For all the disastrousness of the current recession in the developed world, examined more broadly the early twenty-first century has been one of the greatest times to be alive in the history of mankind. The cause is the enormous improvement in living standards of the people in China, India, Brazil and other large developing nations. On the moral balance sheet, this betterment of some of the globe’s poorest people more than outweighs the continued stagnation of middle-class wages in the United States.
But the fact remains that here, in what’s still the wealthiest large nation on earth, things have not been improving in a nearly commensurate manner. And yet it’s not as if global economic growth has passed the country by. Instead, a wildly disproportionate share of the material gains of recent technological progress and economic globalization has been captured by a tiny, already rich slice of the population. The causes of this are complicated and controversial, and the solutions can be complicated if we want; but they can also be simple—the government can and should deploy its tax authority to capture a larger share of this wealth and spend it on useful services for the broad public.
Higher taxes to finance more and better public services is not the only conceivable method of curbing inequality, but it is the best one because it directly tackles the most objectionable aspect of high inequality in the economy—its tendency to perpetuate itself in the form of unequal access to basic social goods and unequal access to opportunities in the next generation.
The goal should be a country where every neighborhood features safe, well-paved streets, excellent schools, functioning mass transit and a healthy environment. Families should have equal access to medical treatment if they fall ill, to preschool and to decent nutrition for their children, and to a secure retirement after a few decades in the workforce. Those with skills that are more highly valued in the marketplace would still have fancier cars, larger televisions, more upscale clothing. But the main conditions for human flourishing would be available across the board, and no family would need to worry that broadening America’s circle of social and economic opportunity by allowing foreigners to move here or sell goods across national borders imperils their fundamental interests.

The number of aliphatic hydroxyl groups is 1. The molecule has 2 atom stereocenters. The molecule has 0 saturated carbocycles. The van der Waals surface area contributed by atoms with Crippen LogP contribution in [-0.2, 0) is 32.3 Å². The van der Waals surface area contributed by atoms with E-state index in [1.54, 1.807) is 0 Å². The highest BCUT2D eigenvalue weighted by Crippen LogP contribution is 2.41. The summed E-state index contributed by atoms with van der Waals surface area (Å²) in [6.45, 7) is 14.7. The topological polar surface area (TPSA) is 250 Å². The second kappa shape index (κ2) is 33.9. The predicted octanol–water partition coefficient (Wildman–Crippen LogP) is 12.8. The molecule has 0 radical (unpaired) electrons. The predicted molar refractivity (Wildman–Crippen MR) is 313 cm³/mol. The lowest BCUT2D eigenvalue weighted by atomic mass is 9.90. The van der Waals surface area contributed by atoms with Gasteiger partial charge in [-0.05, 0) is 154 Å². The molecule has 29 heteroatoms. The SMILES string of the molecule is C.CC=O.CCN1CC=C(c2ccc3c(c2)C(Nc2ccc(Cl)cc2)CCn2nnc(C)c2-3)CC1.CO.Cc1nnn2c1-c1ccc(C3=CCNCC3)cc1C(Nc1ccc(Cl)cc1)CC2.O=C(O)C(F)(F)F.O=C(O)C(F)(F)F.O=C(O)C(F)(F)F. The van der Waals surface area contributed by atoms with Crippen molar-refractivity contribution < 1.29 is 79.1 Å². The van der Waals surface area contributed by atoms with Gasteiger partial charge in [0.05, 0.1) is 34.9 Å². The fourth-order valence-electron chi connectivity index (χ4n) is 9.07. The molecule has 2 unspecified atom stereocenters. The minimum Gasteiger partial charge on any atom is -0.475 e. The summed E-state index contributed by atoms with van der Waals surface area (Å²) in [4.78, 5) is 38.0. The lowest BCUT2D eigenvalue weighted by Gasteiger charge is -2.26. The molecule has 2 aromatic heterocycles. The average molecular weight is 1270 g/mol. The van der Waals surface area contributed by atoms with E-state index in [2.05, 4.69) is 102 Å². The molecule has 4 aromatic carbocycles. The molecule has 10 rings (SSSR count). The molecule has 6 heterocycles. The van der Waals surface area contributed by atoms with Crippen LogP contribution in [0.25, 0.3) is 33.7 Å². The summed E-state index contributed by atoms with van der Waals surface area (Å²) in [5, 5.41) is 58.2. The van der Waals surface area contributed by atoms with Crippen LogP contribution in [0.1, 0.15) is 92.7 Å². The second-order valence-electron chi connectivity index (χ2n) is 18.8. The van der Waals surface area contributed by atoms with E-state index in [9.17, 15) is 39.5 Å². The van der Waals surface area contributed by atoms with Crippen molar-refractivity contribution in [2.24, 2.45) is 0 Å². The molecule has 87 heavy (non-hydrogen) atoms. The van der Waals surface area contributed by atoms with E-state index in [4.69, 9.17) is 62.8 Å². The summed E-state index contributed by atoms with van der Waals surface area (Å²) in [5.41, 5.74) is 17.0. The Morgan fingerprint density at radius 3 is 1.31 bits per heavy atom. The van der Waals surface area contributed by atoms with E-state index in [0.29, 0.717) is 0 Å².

To get from here to there is going to be a difficult task in a country where the public is averse to any increase in taxation on the nonrich and where elites are equally hostile to the hiking of taxes on the wealthiest. Ultimately, doing some of both will be essential. That’s because it’s important to conceive of future expansion in public services in terms similar to those of our existing and highly successful insurance programs for retirees, Social Security and Medicare. These programs are redistributive in their impact, guaranteeing for all things that the rich could afford on their own, but they’re not narrow antipoverty efforts, nor are they targeted giveaways. Instead, the idea is that everyone pays a share and everyone gets to participate in the benefits. This invests middle-class and even wealthy people in the notion of ensuring the quality of services and shifts the conversation away from the concept of "handouts."